(By Mani) Facebook, Inc. (NASDAQ:FB
), which is one of the worst performing initial public offering in the U.S. technology sector this year, is set to report its first quarterly earnings as a public company on July 26.
The conference call, which will take place at 5 ET, is key to the company as the company's first conference call, and it gives Mark Zuckerberg and Co. a chance to regain investor confidence after its IPO fiasco and convince investors that its shares warrant higher valuation. The earnings call is also an opportunity for the company to set the record straight and rebuild the brand name.
Wall Street expects the social networking giant to earn 12 cents a share on revenue of $1.15 billion for the second quarter, according to analysts polled by Thomson Reuters.
Shares of California-based Facebook dropped 26 percent after its IPO in May when Facebook priced its eagerly-awaited public offering at $38, valuing it at $104 billion. Since, debuted on Nasdaq on May 18, Facebook shares have been marred by several issues right from technical glitches to lofty valuations and allegations of "selective dissemination."
Reuters reported that the Morgan Stanley, the lead underwriter of Facebook IPO, cut its estimates of the social networking giant while the IPO roadshow was underway. Following Morgan Stanley, JPMorgan Chase (NYSE:JPM) and Goldman Sachs (NYSE:GS) – other leading underwriters – have also cut their estimates on Facebook in the middle of the IPO roadshow.
In this backdrop, investors will look for Mark Zuckerberg to provide insights on the company's mobile strategy. Facebook had said the company is yet to monetize its surging user base on tablets and smartphones and said its daily active users (DAUs) increasing more rapidly than the increase in number of ads delivered.
Users are increasingly accessing Facebook on tablets and smartphones where Facebook has limited presence as it currently does not show ads on mobile devices. Facebook has 488 million monthly active users (MAUs) using the website on their tablets or smartphones in March 2012, and accounts for about 54 percent of its total MAUs of 901 million.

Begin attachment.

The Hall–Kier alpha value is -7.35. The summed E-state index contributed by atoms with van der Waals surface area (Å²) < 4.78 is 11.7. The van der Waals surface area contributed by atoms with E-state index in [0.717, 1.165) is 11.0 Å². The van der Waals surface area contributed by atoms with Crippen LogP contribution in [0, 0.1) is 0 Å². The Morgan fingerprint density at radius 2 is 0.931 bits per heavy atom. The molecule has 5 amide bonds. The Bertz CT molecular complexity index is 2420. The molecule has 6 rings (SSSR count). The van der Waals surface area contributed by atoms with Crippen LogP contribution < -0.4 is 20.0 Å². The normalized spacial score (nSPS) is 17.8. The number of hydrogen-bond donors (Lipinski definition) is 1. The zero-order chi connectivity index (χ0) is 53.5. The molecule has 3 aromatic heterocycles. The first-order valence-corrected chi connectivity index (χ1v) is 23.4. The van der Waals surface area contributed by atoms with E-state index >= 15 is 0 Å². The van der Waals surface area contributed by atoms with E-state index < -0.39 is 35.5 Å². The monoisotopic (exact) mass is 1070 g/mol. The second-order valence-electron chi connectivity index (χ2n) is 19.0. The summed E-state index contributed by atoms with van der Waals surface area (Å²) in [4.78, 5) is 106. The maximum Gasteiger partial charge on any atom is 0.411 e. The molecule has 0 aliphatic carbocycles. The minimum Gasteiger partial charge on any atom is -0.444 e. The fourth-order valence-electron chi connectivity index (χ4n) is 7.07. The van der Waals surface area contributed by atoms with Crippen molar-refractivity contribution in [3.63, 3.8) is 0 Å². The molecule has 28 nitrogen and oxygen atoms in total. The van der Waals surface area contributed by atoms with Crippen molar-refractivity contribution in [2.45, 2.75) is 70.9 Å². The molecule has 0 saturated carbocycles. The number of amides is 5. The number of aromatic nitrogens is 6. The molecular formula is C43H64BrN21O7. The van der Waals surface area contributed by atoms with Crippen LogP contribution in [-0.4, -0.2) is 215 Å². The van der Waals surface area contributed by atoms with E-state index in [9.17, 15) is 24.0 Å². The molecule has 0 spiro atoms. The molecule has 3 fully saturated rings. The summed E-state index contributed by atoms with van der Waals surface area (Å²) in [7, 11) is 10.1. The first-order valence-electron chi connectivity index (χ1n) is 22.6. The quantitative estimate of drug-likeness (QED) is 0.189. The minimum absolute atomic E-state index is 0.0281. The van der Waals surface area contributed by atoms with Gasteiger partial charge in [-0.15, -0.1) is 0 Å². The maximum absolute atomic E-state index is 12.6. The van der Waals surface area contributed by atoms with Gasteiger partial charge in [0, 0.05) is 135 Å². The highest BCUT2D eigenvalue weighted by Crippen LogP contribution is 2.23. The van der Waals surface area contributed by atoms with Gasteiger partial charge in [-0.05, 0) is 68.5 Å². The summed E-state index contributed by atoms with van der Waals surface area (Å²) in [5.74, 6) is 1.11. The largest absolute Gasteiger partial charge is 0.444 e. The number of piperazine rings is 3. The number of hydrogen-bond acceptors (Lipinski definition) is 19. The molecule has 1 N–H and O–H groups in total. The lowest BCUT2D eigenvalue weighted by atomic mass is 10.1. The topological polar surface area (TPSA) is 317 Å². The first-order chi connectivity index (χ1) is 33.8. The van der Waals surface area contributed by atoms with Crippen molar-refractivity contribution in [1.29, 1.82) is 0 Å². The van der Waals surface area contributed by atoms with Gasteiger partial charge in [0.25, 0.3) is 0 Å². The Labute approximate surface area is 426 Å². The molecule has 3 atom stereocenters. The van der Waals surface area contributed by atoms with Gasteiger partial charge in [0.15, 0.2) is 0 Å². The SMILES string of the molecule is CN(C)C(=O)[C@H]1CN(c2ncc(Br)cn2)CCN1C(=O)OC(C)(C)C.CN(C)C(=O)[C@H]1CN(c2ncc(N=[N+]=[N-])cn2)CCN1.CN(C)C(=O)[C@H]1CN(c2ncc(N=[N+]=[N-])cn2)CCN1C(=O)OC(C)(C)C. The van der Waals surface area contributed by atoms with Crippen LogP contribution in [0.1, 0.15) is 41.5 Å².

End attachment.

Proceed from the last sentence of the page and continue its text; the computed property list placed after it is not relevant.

Recently, automaker General Motors Corp. (NYSE:GM) pulled its ads from the social networking site. GM, the third largest advertiser in the U.S. after P&G (NYSE:PG) and AT&T (NYSE:T), shelled out nearly $10 million on Facebook advertising last year out of its $1.78 billion spent on advertisements.
So, Facebook should convince the viability of its revenue model to investors. Though, social network advertising on Facebook and Twitter should become a lucrative industry, they may have to prove their value to advertisers in terms of return on investment.
Facebook is trying to beef up its mobile advertising strategy as it launched its inaugural mobile- advertising platform in February and it plans to deploy real-time bidding for ads on its site, a strategy that delivered success to Google, Inc. (NASDAQ:GOOG) and other rivals.
Meanwhile, the introduction of a mobile ad unit could add a significant revenue stream. Sponsored Stories, which appear in the user‘s News Feed, have only recently been introduced and are still in the testing phase, but they are more targeted than early display efforts and also appear on mobile devices.
As new formats and Facebook‘s targeting capabilities are built out, sell-through and impression growth should improve. However, these efforts may not bring results immediately, and analysts have trimmed their quarterly earnings projection in the past 30 days from 15 cents to the current 12 cents.
Facebook, which generates a substantial majority of revenue from advertising, posted a profit of $1 billion on $3.7 billion in sales in 2011. In 2010, it earned $606 million on $1.97 billion in sales. However, for the first quarter, the company's profit fell 12 percent to $205 million as 45 percent increase in sales to $1.06 billion was offset by 97 percent surge in costs.
Earlier this month, Facebook ended its patent dispute with Yahoo! Inc. (NASDAQ:YHOO) and launched a new advertising partnership. The companies have also extended and expanded distribution arrangements.
Late April, Facebook agreed to buy 650 patents from Microsoft (NASDAQ:MSFT) for $550 million in cash. The latest deal is the second-biggest in the history of Facebook after its deal to acquire photo-sharing app maker Instagram in a cash and stock deal worth $1 billion.
iStock's View: Facebook should not create hype and guide steep earnings and sales for future periods that they cannot meet. They should take their time to resolve their fundamentals issues, including mobile advertising, rather than trying to please the analyst community. We recommend investors to keep on the sidelines unless the company delivers on its mobile monetization efforts.